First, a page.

Wall Street's Holy of Holies Unsoiled by Reform: Gary Weiss

I am referring to the loophole that Wall Street has carved out of the U.S. Constitution, specifically the Seventh Amendment, which guarantees the right of trial by jury.
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Before we begin, I'd like everybody to remove their shoes. We are about to enter Wall Street's Holy of Holies: The inner sanctum, the great asbestos-lined chamber that insulates retail brokerages from their worst enemies, their customers.

I am speaking about the Great Unmentionable Non-Issue that has totally un-roiled the guardians of the public in the U.S. Congress as they thunder against the excesses of Wall Street, and contemplate a financial reform package that only barely touches upon this enormous, glaring, undiscussed atrocity. I am referring to the loophole that Wall Street has carved out of the U.S. Constitution, specifically the Seventh Amendment, which guarantees the right of trial by jury for any lawsuit where the amount in dispute is more than $20 (not adjusted for inflation). It's the system that requires aggrieved customers to take their cases not to a court of law, but to a Wall Street arbitration panel.

This has been an open sore for decades, since a 1987 Supreme Court ruling, Shearson/American Express vs. McMahon, in which the court upheld the constitutionality of clauses in brokerage agreements that require disputes with brokers to be brought before industry arbitration panels. Whenever efforts have been made to curtail arbitration, financial services lobbyists have screamed like kids with skinned knees. The financial reform legislation now shuffling through Congress gives the


the authority, which it probably already had, to limit or abolish mandatory arbitration clauses in brokerage agreements. It also gives similar authority to the new Bureau of Consumer Financial Protection being erected within the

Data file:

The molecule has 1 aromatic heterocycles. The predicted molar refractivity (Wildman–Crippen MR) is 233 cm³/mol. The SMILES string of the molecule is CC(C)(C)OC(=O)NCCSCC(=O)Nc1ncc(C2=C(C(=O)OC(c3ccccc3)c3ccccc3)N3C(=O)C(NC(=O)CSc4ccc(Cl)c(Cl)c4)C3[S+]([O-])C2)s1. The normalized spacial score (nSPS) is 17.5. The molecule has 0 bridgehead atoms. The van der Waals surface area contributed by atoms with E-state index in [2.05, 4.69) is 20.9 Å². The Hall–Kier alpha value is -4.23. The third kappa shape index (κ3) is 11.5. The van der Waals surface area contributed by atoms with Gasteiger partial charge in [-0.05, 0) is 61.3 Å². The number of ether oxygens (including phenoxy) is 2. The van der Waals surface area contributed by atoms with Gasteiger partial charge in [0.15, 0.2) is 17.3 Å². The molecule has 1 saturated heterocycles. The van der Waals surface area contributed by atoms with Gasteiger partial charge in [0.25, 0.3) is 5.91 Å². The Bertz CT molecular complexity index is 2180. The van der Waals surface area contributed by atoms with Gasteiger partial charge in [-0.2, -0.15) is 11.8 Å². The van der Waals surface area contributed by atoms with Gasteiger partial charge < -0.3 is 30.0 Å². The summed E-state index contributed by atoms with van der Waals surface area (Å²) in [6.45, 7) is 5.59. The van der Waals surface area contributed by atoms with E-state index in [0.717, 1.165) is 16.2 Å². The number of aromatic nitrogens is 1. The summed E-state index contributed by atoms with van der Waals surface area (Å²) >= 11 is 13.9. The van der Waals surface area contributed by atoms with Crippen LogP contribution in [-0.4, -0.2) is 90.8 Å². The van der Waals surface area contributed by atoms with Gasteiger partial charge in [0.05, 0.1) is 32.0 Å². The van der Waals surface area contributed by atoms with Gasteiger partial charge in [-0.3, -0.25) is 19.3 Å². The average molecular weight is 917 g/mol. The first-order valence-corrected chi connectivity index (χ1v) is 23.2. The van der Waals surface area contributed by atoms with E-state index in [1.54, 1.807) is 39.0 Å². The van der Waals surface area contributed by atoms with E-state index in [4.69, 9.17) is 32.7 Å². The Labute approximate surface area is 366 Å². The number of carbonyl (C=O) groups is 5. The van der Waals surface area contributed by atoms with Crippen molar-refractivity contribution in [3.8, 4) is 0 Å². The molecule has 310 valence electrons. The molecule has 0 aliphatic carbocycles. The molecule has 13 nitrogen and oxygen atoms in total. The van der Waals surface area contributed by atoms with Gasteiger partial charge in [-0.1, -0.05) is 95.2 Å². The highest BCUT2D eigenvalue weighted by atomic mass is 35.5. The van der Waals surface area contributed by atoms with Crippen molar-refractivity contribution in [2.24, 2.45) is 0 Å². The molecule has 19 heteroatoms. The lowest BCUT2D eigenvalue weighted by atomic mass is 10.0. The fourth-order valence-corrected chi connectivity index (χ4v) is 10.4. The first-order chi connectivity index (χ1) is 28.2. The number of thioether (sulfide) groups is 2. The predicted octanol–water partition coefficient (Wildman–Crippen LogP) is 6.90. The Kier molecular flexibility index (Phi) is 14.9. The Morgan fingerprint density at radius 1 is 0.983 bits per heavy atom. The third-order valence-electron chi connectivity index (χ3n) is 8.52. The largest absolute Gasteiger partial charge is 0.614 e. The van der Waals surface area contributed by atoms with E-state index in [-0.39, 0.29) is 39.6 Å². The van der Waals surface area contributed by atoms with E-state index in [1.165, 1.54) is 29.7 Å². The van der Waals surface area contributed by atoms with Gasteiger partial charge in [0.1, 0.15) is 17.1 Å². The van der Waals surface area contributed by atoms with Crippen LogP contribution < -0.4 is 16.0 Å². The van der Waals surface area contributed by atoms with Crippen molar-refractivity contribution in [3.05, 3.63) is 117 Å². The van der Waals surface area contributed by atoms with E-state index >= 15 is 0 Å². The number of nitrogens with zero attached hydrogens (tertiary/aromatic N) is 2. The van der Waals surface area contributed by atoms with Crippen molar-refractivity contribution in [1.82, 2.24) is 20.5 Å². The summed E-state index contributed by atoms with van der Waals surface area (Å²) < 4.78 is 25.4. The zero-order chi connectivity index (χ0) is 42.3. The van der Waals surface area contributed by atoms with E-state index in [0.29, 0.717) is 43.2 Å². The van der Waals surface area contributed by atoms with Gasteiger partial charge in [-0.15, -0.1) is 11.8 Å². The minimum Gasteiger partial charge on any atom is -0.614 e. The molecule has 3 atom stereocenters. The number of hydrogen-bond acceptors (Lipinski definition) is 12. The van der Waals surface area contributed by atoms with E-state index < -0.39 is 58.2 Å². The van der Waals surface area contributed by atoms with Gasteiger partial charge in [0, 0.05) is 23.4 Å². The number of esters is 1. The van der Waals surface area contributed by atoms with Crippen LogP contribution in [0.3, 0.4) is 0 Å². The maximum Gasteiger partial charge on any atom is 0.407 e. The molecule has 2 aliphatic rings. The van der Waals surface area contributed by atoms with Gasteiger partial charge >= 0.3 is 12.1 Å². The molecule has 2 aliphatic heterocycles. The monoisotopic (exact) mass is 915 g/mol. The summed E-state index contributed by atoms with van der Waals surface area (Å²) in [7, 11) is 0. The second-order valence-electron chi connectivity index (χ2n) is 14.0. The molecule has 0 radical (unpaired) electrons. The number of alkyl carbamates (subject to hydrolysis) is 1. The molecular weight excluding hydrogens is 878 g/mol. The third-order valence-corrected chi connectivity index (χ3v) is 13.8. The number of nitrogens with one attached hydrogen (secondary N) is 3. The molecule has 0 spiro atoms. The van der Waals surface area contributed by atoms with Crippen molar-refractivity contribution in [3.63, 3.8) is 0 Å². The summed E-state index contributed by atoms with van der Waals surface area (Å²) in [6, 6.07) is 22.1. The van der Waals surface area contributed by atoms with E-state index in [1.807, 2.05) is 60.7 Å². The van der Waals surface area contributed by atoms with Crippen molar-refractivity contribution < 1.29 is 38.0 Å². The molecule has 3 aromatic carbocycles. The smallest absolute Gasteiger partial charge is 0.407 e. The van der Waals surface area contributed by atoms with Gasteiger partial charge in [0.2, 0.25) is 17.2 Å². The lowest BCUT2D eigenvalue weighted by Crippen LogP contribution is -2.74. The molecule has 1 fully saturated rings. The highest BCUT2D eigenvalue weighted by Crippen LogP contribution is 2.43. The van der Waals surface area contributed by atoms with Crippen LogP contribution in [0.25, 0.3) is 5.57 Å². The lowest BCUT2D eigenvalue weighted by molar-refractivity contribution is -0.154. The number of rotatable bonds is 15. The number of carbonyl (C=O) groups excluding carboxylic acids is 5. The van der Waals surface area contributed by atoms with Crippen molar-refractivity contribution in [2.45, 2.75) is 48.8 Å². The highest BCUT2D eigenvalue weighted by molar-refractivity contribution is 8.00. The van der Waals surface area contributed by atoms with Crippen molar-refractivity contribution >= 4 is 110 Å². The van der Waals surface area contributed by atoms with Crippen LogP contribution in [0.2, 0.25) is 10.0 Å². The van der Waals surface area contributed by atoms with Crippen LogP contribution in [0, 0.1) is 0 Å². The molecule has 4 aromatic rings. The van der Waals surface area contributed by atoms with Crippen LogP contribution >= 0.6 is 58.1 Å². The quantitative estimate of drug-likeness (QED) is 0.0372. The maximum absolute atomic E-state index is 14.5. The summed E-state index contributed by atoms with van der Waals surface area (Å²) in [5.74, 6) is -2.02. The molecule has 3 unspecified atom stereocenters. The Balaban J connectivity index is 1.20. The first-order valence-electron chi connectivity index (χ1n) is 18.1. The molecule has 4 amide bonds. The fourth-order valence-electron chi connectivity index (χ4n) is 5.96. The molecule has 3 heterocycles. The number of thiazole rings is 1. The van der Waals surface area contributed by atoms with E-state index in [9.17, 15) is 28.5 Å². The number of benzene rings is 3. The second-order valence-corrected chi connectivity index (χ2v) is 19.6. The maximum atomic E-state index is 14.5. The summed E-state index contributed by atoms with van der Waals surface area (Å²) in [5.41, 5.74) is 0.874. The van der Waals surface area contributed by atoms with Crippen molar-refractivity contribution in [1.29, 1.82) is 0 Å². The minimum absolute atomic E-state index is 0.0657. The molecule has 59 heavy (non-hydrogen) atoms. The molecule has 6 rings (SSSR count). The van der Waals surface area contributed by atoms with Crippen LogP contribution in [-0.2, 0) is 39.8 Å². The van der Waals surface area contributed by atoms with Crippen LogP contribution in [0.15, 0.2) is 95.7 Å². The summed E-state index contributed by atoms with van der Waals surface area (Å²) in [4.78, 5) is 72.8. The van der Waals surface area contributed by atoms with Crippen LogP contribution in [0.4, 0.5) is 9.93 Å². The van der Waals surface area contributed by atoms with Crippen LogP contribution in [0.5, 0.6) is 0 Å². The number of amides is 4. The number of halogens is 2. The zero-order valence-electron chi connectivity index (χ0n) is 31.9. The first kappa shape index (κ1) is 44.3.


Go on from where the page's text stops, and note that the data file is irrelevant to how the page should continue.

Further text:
God forbid Congress should do that itself. The victims, after all, are an unorganized group of hapless small investors. They have zero clout. So don't hold your breath about anything actually being done.

Apart from financial services, arbitration has crept its way into consumer and even employment contracts, curbing the right to a court trial in everything from credit card agreements to cell phone and even nursing home contracts. The Supreme Court is taking up the issue again. Even if the high court curbs

mandatory arbitration

, you can bet that the financial services industry will run to Congress to repair any damage.


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Discover Financial Services

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are among the credit card issuers that have mandatory arbitration clauses in their card agreements, and the list of retail brokerages insisting on arbitration is nearly endless:

Bank of America

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Merrill Lynch


JPMorgan Chase

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Morgan Stanley

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, and even discount brokers like

Charles Schwab

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. That's a formidable lobbying force, subsidized with your bailout tax dollars.

For years, Wall Street's lobbyists have maintained that arbitration is the fair, speedy and low-cost way of adjudicating disputes. Every stock exchange used to have its own arbitration panel, but now we have only the one operated by FINRA. In its official description of the

arbitration process